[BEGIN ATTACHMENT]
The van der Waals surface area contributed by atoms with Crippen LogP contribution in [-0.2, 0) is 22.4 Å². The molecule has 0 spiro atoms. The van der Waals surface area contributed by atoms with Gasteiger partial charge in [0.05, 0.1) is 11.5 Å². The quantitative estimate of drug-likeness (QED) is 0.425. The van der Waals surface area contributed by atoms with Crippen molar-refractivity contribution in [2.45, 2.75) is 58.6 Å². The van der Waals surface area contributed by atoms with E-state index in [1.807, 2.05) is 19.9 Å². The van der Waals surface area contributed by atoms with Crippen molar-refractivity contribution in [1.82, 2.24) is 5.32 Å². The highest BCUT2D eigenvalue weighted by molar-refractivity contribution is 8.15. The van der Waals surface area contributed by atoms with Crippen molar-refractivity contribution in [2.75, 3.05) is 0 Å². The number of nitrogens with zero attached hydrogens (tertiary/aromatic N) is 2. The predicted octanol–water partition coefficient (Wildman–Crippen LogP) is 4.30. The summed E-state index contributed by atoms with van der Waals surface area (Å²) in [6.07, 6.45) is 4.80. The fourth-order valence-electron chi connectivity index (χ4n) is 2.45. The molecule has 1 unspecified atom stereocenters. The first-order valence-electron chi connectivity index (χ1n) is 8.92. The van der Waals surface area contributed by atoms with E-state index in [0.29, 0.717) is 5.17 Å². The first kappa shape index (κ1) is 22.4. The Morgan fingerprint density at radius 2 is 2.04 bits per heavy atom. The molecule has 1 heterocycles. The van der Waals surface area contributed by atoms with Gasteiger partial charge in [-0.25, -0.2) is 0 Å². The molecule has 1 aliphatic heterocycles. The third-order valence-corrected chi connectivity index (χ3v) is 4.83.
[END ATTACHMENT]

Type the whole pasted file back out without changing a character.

The van der Waals surface area contributed by atoms with Crippen LogP contribution in [-0.2, 0) is 22.4 Å². The molecule has 0 spiro atoms. The van der Waals surface area contributed by atoms with Gasteiger partial charge in [0.05, 0.1) is 11.5 Å². The quantitative estimate of drug-likeness (QED) is 0.425. The van der Waals surface area contributed by atoms with Crippen molar-refractivity contribution in [2.45, 2.75) is 58.6 Å². The van der Waals surface area contributed by atoms with E-state index in [1.807, 2.05) is 19.9 Å². The van der Waals surface area contributed by atoms with Crippen molar-refractivity contribution in [1.82, 2.24) is 5.32 Å². The highest BCUT2D eigenvalue weighted by molar-refractivity contribution is 8.15. The van der Waals surface area contributed by atoms with Crippen molar-refractivity contribution in [2.75, 3.05) is 0 Å². The number of nitrogens with zero attached hydrogens (tertiary/aromatic N) is 2. The predicted octanol–water partition coefficient (Wildman–Crippen LogP) is 4.30. The summed E-state index contributed by atoms with van der Waals surface area (Å²) in [6.07, 6.45) is 4.80. The fourth-order valence-electron chi connectivity index (χ4n) is 2.45. The molecule has 1 unspecified atom stereocenters. The first-order valence-electron chi connectivity index (χ1n) is 8.92. The van der Waals surface area contributed by atoms with E-state index in [0.29, 0.717) is 5.17 Å². The first kappa shape index (κ1) is 22.4. The Morgan fingerprint density at radius 2 is 2.04 bits per heavy atom. The molecule has 1 heterocycles. The van der Waals surface area contributed by atoms with Gasteiger partial charge in [-0.25, -0.2) is 0 Å². The molecule has 1 aliphatic heterocycles. The third-order valence-corrected chi connectivity index (χ3v) is 4.83.